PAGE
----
Very Indian aunt has a special recipe for pilau to look for birthdays, parties and new chronologies, which are often the subject of quiet debate in the kitchen and Hindu temples. “I think asha used MSG in her,” I once heard an aunt whisper.
Now pilau may sound tame, because we indians eat rice every day, but after careful efforts, it’s one of the most popular meals. Unbridled joy: every grain of rice is rich, full and delicious; A pile of polished vegetables lie down, ready to be unearthed; The pomegranate and tongue-seared chilies are bright and the tannins go through the cozy blankets.
Of course, it’s not just the flavor, it’s the ritual. Pilaus has always been at the heart of our family celebrations, from almost no kitchen table, and they have traditionally become familiar friends.
I am an aunt now, and this is my special recipe. If it becomes a conversation topic in someone else’s kitchen, I’ll be thrilled.
Festival pilau beetroot, cauliflower and cilantro chutney
This only requires some oil-filled leaves (douban, say) to be a complete meal. Provide four.
300 grams of basmati rice
600 grams of cauliflower (a large cauliflower) split into small, bite-sized flowers
400 grams of beetroot, peeled and cut
The wedge of 300 grams of red (ie, a half) is peeled and sliced into 1 cm by 3 cm
2 1/2 1/2 teaspoon masala
400ml of tin coconut milk
6 garlic cloves, peeled, chopped
2 cm ginger, peeled
2 green finger peppers
1 teaspoon turmeric
1 big onion, peeled, chopped
100 g fresh parsley
1 tablespoon lemon juice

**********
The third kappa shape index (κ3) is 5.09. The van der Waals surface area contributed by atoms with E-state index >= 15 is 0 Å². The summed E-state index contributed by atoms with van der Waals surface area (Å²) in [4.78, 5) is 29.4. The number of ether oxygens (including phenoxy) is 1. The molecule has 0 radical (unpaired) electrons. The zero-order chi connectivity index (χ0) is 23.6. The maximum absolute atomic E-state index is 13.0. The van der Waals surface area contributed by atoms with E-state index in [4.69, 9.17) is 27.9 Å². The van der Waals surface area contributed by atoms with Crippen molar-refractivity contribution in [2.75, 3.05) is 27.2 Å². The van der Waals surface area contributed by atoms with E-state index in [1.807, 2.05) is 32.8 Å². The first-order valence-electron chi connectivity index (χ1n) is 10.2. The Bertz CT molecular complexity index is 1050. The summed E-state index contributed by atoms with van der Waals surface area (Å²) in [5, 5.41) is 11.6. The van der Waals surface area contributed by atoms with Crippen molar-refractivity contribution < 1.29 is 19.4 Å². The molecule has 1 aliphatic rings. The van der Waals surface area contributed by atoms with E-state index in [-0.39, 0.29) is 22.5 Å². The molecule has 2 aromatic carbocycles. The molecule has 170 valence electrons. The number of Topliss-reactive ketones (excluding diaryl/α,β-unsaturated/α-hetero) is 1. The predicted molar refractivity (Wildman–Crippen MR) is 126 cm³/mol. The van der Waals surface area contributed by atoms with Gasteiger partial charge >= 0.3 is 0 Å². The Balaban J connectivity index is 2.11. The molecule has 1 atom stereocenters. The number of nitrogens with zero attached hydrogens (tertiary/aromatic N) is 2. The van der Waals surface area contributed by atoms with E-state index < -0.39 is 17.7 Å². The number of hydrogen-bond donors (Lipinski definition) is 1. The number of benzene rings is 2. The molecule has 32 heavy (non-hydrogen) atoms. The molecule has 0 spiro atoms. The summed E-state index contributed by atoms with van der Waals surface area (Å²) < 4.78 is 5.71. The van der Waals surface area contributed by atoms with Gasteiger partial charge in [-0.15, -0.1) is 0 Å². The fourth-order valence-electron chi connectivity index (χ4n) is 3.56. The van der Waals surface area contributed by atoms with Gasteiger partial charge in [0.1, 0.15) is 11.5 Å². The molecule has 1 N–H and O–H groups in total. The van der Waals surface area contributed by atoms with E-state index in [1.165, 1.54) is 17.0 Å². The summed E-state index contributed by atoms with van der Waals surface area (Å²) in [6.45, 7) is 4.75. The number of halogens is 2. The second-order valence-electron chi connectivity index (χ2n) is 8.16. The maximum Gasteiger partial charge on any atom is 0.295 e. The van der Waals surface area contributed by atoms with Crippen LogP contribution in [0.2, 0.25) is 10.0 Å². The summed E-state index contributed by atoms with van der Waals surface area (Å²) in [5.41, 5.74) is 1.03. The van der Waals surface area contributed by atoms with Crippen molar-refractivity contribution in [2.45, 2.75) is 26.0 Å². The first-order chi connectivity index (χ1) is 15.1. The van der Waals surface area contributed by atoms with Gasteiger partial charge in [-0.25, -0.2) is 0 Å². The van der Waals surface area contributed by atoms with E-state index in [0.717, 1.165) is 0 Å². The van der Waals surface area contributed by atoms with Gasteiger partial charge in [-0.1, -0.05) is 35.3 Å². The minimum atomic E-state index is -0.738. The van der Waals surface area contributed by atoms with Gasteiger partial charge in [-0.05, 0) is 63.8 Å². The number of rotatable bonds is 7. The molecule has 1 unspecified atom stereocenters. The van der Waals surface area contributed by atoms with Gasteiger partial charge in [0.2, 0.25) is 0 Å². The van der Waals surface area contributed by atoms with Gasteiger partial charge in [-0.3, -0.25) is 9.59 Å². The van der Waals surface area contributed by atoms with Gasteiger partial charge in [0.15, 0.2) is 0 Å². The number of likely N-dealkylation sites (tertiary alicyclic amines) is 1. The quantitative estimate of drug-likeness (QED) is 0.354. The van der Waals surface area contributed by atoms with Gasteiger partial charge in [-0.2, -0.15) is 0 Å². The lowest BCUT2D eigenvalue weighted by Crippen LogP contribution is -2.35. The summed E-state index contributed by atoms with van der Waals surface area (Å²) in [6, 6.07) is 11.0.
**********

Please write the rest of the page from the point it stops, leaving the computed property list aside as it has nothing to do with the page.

1 teaspoon granulated sugar
2. Add pomegranate seeds (i.e. 1/2 pomegranate) to the top
Heat the oven to 200C / 390F/gas marker 6. Wash the rice until the water is smooth and then stay in cold water to soak. Place the cauliflower on a single-layer baking tray and place the beets and beetroot on another baking tray.
In a small bowl, mix granulated sugar, five tablespoons of rapeseed oil and three-quarters of a teaspoon of salt, then drizzle with bacteria on the vegetables on two plates, then toss the tops. Bake for 25 to 30 minutes, until tender and caramelized. (beets and beetroot may take a little time).
When the vegetables are cooking, make a sauce for the rice. Pour over three quarters of coconut milk (remaining 100ml in a chutney) into a blender, add garlic, ginger, green chilli, turmeric and three-quarters of a teaspoon of salt, then shine smooth.
In a large skillet with a tight cover, heat 2 tablespoons of oil with medium heat, then fry the onion for 10-12 minutes until soft and golden. Add the coconut milk and cook for 8 minutes, stirring frequently.
Add 400 ml fresh water to the pan and bring to a boil. Cover with the lid and turn the heat to a whisper and leave for 20 minutes until the rice is cooked. Remove the heat, turn over the vegetables, cover and steam for 10 minutes.
Rice is steamed and made chutney. Rinse the blender, add the remaining coconut juice, cilantro (a little later to decorate the dish), green pepper, lemon juice, sugar and half a teaspoon of salt. Mix smooth, then scrape into a service bowl.
Put the rice on the plate, sprinkle with pomegranate seeds, leave cilantro and put it next to the chutney.